In the modern world there is an entire subset of book and publications for the LGBT community. As the topic grows in the public eye, more and more books and other forms of media are featuring LGBT characters. In order to avoid stiff, stereotypical characters it is vital for writers to know what they are doing when it comes to these characters. Being an active member of this community, I have insight into writing better LGBT characters than those used as a simple stereotype.

1. Most LGBT people feel the need to hide their LGBT identity. At least from some facets of their lives. There is still a large stigma around being a member of LGBT community and it is for our own safety that we hide our identity.

2. Just because someone is a gay or lesbian character does not mean that they have to follow all of the stereotypes of being gay or lesbian. Not every gay man is flamboyant, not every lesbian woman dresses like a man, not every bisexual person is greedy and going to cheat on you. No gay man is always super fabulous, has a nice house and wants to be your gay bff all the time.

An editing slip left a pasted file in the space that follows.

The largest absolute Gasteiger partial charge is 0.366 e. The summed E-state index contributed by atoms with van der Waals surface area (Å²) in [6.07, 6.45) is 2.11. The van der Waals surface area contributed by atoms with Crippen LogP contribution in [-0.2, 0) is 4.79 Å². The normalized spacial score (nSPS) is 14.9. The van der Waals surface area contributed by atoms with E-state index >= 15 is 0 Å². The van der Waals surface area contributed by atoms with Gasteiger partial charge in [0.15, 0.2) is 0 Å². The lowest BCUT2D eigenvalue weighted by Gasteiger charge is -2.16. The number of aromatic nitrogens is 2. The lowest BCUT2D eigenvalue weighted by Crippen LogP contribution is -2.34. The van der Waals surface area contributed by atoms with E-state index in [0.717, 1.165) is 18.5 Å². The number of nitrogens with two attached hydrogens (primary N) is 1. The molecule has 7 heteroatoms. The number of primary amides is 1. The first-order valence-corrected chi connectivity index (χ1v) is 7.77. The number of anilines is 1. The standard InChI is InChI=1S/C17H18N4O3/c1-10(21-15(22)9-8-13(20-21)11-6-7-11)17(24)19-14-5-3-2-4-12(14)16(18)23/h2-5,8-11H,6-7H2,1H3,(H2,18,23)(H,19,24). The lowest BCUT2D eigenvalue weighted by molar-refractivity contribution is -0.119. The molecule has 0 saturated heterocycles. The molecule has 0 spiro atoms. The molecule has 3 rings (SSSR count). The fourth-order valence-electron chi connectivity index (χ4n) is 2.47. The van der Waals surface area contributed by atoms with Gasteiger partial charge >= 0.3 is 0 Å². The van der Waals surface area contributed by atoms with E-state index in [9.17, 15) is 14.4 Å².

3. DO NOT KILL OFF A LESBIAN OR GAY CHARACTER ONCE THEY REALIZE THEY ARE GAY/LESBIAN/BISEXUAL/TRANSGENDER. This has become way too common of a trope on TV shows like The 100.  (Spoiler Alert for Season 3). Right after Clark and Lexa consummate their relationship, Lexa dies. This trope is not only tired and old but a complete insult to those in the LGBT community.

4. Diversity! Not every gay or lesbian charactacter has to be a white character. Intersectionality, or having a character be say gay and Hispanic can prove an excellent way to add depth to them. No two peoples sittuations are the same.

5. Being gay is not going to be the entirety  of this persons story unless it is a coming out story. That is a specific kind of narrative, similar to a coming of age story and follows a similar structure to those. If the story is not about that, being an LGBT character is a part of an interesting character, but not their entire personality. 
So, these are my top five tips for writing LGBT characters. Let me know what you think. 

-Jessica